The Washington Post
Va. education chief Balow quits; many changes still up in air
In resignation letter, Youngkin appointee offers no explanation
Virginia Superintendent of Public Instruction Jillian Balow resigned Wednesday following a year marked by controversies, leaving one of the state’s top education positions open as Gov. Glenn Youngkin continues to push an agenda supporting more parental rights in schools.
Balow, who was appointed by Youngkin (R) in January 2022, did not give a reason for her departure in a letter notifying the governor of her resignation but wrote that she was “grateful and humbled” to have held the job.
Youngkin thanked Balow for her service “and her work in advancing the governor’s education agenda to empower parents and restore excellence in education,” Youngkin spokeswoman Macaulay Porter said in an email that did not include details about Balow’s departure.
In her letter, Balow touted passage of the Virginia Literacy Act, designed to improve literacy for students beginning in the early grades, and the release of the “Our Commitment to Virginians” report, which showed academic achievement lagging among Virginia students. Balow called the report “a road map for school and student success,” but when the report was released in May, a Washington Post analysis found that its use of data was misleading. It was also criticized by other state education and political leaders for its presentation and analysis of student test scores.
The report was one of the disputes that marked Balow’s tenure, which was dominated in part by challenges over the ongoing revision of the state’s curriculum standards for history and social studies. Youngkin appointees to the state Board of Education took the unusual step of delaying that process, mandated by law, rejecting an initial proposed version of the standards that placed greater emphasis on Black and Native American lives and perspectives.
Members of the state board critiqued the proposed standards and voted against the initial proposal, noting that the first draft included a characterization of Indigenous people as “immigrants” and omitted references to Martin Luther King Jr. Day and Juneteenth. The Education Department released a revised copy that included the holidays, and Balow apologized for the errors. A revised version of the standards is being reviewed by
the state board before a vote in the spring.
Virginia Education Association President James J. Fedderman said in a statement that Balow’s resignation was not unexpected.
“We sincerely hope the Youngkin administration does not use the departure of Superintendent Balow as an excuse to further delay resolution,” Fedderman said in the statement. “It is critical that these standards be finalized so that educators and curriculum planners have adequate time to include the new standards in lesson preparation.”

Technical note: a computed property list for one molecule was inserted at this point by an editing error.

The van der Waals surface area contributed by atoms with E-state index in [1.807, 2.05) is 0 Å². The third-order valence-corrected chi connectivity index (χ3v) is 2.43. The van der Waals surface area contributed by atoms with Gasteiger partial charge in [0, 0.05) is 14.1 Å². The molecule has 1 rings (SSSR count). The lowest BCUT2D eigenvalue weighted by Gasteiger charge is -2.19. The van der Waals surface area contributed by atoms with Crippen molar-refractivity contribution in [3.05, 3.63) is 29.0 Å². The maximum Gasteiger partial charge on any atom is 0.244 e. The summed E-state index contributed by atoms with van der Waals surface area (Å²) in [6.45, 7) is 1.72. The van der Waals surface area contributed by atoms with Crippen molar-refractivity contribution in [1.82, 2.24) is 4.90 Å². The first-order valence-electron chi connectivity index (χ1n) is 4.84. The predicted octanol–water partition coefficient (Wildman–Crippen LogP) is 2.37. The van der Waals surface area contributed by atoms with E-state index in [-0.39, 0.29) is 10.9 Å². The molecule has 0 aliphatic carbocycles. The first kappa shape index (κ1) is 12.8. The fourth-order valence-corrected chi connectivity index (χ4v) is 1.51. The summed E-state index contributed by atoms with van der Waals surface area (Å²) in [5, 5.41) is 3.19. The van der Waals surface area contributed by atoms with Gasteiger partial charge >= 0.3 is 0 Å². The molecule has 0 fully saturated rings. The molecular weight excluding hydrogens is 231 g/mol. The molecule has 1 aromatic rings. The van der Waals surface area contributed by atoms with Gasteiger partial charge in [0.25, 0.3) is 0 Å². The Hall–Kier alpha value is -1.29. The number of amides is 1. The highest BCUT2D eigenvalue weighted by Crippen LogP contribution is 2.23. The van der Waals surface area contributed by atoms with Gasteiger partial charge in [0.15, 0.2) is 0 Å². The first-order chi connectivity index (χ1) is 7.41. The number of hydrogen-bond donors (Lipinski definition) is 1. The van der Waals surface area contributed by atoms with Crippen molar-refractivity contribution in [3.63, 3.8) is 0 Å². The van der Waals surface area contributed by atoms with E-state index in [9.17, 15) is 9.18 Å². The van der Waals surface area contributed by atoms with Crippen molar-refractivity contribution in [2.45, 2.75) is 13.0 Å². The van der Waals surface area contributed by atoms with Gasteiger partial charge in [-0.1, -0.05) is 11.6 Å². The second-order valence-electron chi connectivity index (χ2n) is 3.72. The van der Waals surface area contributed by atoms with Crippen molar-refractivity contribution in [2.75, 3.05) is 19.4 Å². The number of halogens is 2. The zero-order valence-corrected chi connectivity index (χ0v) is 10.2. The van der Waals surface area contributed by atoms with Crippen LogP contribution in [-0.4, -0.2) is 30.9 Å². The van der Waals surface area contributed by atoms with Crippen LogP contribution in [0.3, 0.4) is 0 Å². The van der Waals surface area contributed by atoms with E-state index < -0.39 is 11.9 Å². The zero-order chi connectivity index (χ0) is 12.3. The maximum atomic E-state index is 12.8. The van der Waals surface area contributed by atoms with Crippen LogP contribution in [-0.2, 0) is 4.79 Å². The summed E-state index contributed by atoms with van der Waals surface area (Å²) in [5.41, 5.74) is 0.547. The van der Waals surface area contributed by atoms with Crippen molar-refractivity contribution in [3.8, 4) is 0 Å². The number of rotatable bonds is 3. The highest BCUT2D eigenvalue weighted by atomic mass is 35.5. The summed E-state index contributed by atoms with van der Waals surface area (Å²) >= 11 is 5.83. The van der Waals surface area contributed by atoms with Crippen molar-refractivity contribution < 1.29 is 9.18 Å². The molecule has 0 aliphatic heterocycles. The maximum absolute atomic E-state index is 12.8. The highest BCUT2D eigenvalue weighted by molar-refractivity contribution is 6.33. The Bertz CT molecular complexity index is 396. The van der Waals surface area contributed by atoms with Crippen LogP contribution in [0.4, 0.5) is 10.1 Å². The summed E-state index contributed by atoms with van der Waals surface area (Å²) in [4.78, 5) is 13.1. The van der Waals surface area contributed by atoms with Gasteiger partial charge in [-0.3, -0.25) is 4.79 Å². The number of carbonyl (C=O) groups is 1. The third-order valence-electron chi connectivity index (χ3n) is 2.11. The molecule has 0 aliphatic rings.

More recently, the Education Department was under fire for a glitch in the state’s tool for calculating education funding that overestimated state funding and left schools with about $202 million less than they anticipated for the current and upcoming fiscal years. The General Assembly approved about $250 million to resolve the problem.
Balow’s department has also been criticized for its issuance, at Youngkin’s direction, of “model policies” that would limit the rights of transgender students in Virginia schools. The policies, which are still being reviewed by the department, deliver on the governor’s commitment to preserve parental rights, Youngkin’s spokesperson has said.
“In her short tenure as State Superintendent, Jillian Balow spent her time — and taxpayer resources — to undermine Virginia’s public schools and single out LGBTQ+ students,” Equality Virginia Executive Director Narissa Rahaman said in a statement Wednesday.
Del. Schuyler T. Vanvalkenburg (D-henrico), a public school teacher, said in an interview that he thought Balow did the best she could with an “impossible situation” following a set mission from the Youngkin administration.
“At the end of the day we’ve seen more mistakes than success,” Vanvalkenburg said. “I don’t think it’s Jillian’s fault at all.”
Vanvalkenburg said he hopes this can be an opportunity for the executive and legislative branches to work collaboratively and enact changes that will improve students’ experience in the classroom.
Before coming to Virginia last year, Balow served as state superintendent of public instruction in Wyoming. She has also held positions as president of the board of directors of the Council of Chief State School Officers and treasurer of the Education Commission of the States.
She said in a news release announcing her departure from Wyoming that she was coming to Virginia “to lead on the front lines of educational transformation in this country.”
“The work we will do to restore parents’ voices in education, push for innovation and student success, enhance school choice and to eliminate political ideology from the classroom will set a new tone in Virginia and the nation,” Balow said in the release.
Balow’s resignation will be effective March 9. Youngkin, who has hinted at a 2024 White House bid, is scheduled to discuss education issues in a live CNN town hall the same day.
Balow wrote in the letter that she will continue to advise Youngkin’s administration as a consultant.
“More than any other contemporary conservative elected official, I believe you have reinstated the importance of providing quality education and I know that many other states are eager to follow your lead,” she wrote.
“I believe you have reinstated the importance of providing quality education and I know that many other states are eager to follow your lead.” Jillian Balow, referring to gov. glenn youngkin in her resignation letter